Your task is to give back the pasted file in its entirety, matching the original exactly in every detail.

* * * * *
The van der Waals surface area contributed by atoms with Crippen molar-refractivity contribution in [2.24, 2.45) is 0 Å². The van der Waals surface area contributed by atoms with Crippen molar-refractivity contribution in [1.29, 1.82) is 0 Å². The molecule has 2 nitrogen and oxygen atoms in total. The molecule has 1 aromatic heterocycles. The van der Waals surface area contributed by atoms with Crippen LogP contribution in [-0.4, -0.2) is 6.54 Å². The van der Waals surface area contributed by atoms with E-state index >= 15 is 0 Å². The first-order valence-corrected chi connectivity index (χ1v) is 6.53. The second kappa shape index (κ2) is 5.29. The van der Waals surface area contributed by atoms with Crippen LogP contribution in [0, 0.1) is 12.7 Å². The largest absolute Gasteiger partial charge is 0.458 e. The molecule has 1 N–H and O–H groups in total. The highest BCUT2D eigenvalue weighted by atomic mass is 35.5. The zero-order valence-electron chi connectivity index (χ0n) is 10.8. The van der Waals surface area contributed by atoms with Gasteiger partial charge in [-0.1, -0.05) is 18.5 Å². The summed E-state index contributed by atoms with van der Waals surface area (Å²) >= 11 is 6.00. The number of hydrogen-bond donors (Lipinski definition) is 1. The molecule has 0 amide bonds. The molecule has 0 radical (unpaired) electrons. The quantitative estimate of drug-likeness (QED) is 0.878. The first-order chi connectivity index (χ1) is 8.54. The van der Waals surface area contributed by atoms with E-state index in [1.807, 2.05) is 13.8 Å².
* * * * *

The van der Waals surface area contributed by atoms with Crippen molar-refractivity contribution in [2.24, 2.45) is 0 Å². The van der Waals surface area contributed by atoms with Crippen molar-refractivity contribution in [1.29, 1.82) is 0 Å². The molecule has 2 nitrogen and oxygen atoms in total. The molecule has 1 aromatic heterocycles. The van der Waals surface area contributed by atoms with Crippen LogP contribution in [-0.4, -0.2) is 6.54 Å². The van der Waals surface area contributed by atoms with E-state index >= 15 is 0 Å². The first-order valence-corrected chi connectivity index (χ1v) is 6.53. The second kappa shape index (κ2) is 5.29. The van der Waals surface area contributed by atoms with Crippen LogP contribution in [0, 0.1) is 12.7 Å². The largest absolute Gasteiger partial charge is 0.458 e. The molecule has 1 N–H and O–H groups in total. The highest BCUT2D eigenvalue weighted by atomic mass is 35.5. The zero-order valence-electron chi connectivity index (χ0n) is 10.8. The van der Waals surface area contributed by atoms with Gasteiger partial charge in [-0.1, -0.05) is 18.5 Å². The summed E-state index contributed by atoms with van der Waals surface area (Å²) >= 11 is 6.00. The number of hydrogen-bond donors (Lipinski definition) is 1. The molecule has 0 amide bonds. The molecule has 0 radical (unpaired) electrons. The quantitative estimate of drug-likeness (QED) is 0.878. The first-order chi connectivity index (χ1) is 8.54. The van der Waals surface area contributed by atoms with E-state index in [1.807, 2.05) is 13.8 Å².